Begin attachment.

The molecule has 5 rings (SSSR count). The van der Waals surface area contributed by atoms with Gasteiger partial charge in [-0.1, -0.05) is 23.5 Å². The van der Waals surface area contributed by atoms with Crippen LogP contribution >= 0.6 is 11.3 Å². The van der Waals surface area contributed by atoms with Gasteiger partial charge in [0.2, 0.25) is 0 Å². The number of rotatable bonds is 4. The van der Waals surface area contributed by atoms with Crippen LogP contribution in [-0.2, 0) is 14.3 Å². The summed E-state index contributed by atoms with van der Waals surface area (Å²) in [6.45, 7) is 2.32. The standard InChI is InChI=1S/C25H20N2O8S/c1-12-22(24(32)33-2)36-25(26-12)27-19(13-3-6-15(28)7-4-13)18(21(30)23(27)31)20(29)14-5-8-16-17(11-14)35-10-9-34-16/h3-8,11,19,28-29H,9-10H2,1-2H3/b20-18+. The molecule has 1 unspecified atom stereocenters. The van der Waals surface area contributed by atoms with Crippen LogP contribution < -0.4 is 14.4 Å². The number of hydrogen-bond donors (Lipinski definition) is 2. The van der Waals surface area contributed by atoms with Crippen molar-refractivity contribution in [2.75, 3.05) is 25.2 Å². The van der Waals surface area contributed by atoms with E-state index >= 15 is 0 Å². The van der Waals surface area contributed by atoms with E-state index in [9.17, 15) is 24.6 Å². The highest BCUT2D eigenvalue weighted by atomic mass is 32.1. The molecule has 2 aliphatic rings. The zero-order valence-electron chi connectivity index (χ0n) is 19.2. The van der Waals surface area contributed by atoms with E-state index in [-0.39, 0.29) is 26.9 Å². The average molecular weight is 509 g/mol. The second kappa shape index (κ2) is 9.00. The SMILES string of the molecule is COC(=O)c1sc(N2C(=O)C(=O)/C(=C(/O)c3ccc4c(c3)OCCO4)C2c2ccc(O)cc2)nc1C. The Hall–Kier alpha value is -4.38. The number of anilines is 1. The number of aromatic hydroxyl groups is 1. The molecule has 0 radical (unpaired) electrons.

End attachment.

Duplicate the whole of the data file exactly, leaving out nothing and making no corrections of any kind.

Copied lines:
The molecule has 5 rings (SSSR count). The van der Waals surface area contributed by atoms with Gasteiger partial charge in [-0.1, -0.05) is 23.5 Å². The van der Waals surface area contributed by atoms with Crippen LogP contribution >= 0.6 is 11.3 Å². The van der Waals surface area contributed by atoms with Gasteiger partial charge in [0.2, 0.25) is 0 Å². The number of rotatable bonds is 4. The van der Waals surface area contributed by atoms with Crippen LogP contribution in [-0.2, 0) is 14.3 Å². The summed E-state index contributed by atoms with van der Waals surface area (Å²) in [6.45, 7) is 2.32. The standard InChI is InChI=1S/C25H20N2O8S/c1-12-22(24(32)33-2)36-25(26-12)27-19(13-3-6-15(28)7-4-13)18(21(30)23(27)31)20(29)14-5-8-16-17(11-14)35-10-9-34-16/h3-8,11,19,28-29H,9-10H2,1-2H3/b20-18+. The molecule has 1 unspecified atom stereocenters. The van der Waals surface area contributed by atoms with Crippen LogP contribution < -0.4 is 14.4 Å². The number of hydrogen-bond donors (Lipinski definition) is 2. The van der Waals surface area contributed by atoms with Crippen molar-refractivity contribution in [2.75, 3.05) is 25.2 Å². The van der Waals surface area contributed by atoms with E-state index >= 15 is 0 Å². The van der Waals surface area contributed by atoms with E-state index in [9.17, 15) is 24.6 Å². The highest BCUT2D eigenvalue weighted by atomic mass is 32.1. The molecule has 2 aliphatic rings. The zero-order valence-electron chi connectivity index (χ0n) is 19.2. The van der Waals surface area contributed by atoms with E-state index in [-0.39, 0.29) is 26.9 Å². The average molecular weight is 509 g/mol. The second kappa shape index (κ2) is 9.00. The SMILES string of the molecule is COC(=O)c1sc(N2C(=O)C(=O)/C(=C(/O)c3ccc4c(c3)OCCO4)C2c2ccc(O)cc2)nc1C. The Hall–Kier alpha value is -4.38. The number of anilines is 1. The number of aromatic hydroxyl groups is 1. The molecule has 0 radical (unpaired) electrons.